Summary: I think the standardized 8-week MBSR course format is better designed than most introductory meditation practices, and have found David Weinberg in particular to be an excellent mindfulness instructor. Since something like 30 to 100 people have asked me to recommend a way to learn/practice mindfulness, I’m batch-answering with this post.
If you’re already interested in mindfulness meditation, my top recommendation is to take a standardized 8-week Mindfulness-Based Stress Reduction (MBSR) course. The MBSR approach to mindfulness is secular/non-mystical, which I like, and seems to be taught in a simple and straightforward way as to make it easy-to-learn rather than easy-to-be-impressed-by. (No one asks you to believe a contradiction or channel the energy of the universe, for example.) I like the 8-week course in particular because, in the one I took, we met on every Tuesday evening for three hours with 15 other people and a teacher to talk about what was difficult and what was confusing about the mindfulness homework we did. I found that very orienting.
There is a separate question of whether you should be interested in mindfulness. Now, it does look fairly promising to me as a treatment for psychological distress (like pain and anxiety, rather than physical ailments like hypertension) — and has at least a “small effect” in randomized controlled trials (see, e.g., this 2009 meta-analysis by E Bohlmeijer, R Prenger, E Taal, and P Cuijpers) — but evidence of this sort is far from overwhelming. And I think, if I was going to guess whether you personally would benefit from it, I think you being interested in it would probably count more towards my credence than the aforementioned studies. I think many individuals have at least some awareness of what psychological states would benefit them, and so if mindfulness sounds interesting to you, I’d say just try it, because trying things is good.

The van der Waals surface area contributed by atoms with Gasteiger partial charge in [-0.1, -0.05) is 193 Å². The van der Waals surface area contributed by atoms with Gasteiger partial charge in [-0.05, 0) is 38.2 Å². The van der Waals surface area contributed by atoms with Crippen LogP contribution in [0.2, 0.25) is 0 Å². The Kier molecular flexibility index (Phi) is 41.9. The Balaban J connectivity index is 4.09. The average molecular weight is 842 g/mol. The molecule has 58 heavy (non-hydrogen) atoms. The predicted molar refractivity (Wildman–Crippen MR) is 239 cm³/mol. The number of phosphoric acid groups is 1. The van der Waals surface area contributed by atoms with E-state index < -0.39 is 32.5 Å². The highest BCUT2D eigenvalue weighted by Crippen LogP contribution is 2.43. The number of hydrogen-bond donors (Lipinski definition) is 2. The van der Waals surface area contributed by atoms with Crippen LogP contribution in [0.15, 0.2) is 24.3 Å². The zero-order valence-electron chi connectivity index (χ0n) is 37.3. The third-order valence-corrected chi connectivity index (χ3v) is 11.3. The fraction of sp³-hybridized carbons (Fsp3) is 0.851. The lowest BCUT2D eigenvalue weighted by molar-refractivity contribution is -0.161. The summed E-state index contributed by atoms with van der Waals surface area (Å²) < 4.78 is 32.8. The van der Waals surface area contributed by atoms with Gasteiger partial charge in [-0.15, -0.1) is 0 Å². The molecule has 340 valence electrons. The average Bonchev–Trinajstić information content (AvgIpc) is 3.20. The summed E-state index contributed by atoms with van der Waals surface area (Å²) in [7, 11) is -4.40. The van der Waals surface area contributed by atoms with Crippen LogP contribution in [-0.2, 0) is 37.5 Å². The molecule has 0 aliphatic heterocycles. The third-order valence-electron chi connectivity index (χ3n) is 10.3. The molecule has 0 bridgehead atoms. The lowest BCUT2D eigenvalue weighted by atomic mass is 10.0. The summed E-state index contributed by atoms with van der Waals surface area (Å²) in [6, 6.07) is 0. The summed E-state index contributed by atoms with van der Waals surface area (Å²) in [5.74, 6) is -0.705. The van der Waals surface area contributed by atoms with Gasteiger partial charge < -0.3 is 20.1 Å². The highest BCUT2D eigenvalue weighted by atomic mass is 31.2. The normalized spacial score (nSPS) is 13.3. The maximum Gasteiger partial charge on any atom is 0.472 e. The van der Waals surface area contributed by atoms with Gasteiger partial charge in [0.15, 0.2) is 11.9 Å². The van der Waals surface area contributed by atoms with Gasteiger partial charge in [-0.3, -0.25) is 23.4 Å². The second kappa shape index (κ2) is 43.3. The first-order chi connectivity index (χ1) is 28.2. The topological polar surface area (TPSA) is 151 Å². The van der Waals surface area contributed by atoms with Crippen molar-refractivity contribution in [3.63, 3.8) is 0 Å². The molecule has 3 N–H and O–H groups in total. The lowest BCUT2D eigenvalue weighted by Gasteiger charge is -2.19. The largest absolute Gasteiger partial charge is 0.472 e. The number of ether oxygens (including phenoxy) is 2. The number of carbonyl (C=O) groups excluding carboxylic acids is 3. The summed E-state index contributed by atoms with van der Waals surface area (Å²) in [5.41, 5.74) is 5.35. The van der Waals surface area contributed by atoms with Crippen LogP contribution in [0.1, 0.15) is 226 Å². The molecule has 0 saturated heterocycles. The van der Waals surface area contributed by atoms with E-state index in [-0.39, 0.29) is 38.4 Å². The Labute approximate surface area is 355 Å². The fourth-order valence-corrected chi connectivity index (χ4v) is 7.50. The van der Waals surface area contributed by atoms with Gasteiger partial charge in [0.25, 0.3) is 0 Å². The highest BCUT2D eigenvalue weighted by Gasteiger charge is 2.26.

The particular course I took, and am recommending, was recommended to me in conversation with a professor of psychiatry and psychology (MD/PhD) at Berkeley. The course instructor, David Weinberg, founded a non-profit called StressCare in 1996 to teach mindfulness in the Berkeley area, and has been teaching there ever since. He answered all the questions I asked in a straightforward way, and I also benefitted from hearing the questions of other course attendees, the answers to which would ring in my ears later when I encountered similar difficulties. Basically, I’m a huge fan of this guy’s class:
It also just so happens that he’s teaching the Tuesday evening slot in their next 8-week course rotation (I regularly email them to find out when he’s teaching, since they don’t indicate that on their registration form):
I will probably link to this post on future occasions when folks ask me about mindfulness, so apologies to anyone who reads it too late and is unable to register for a course with David specifically. Also, I’ll be curious to hear if you register, what your experience is, and if you take course with a different instructor, how you found them!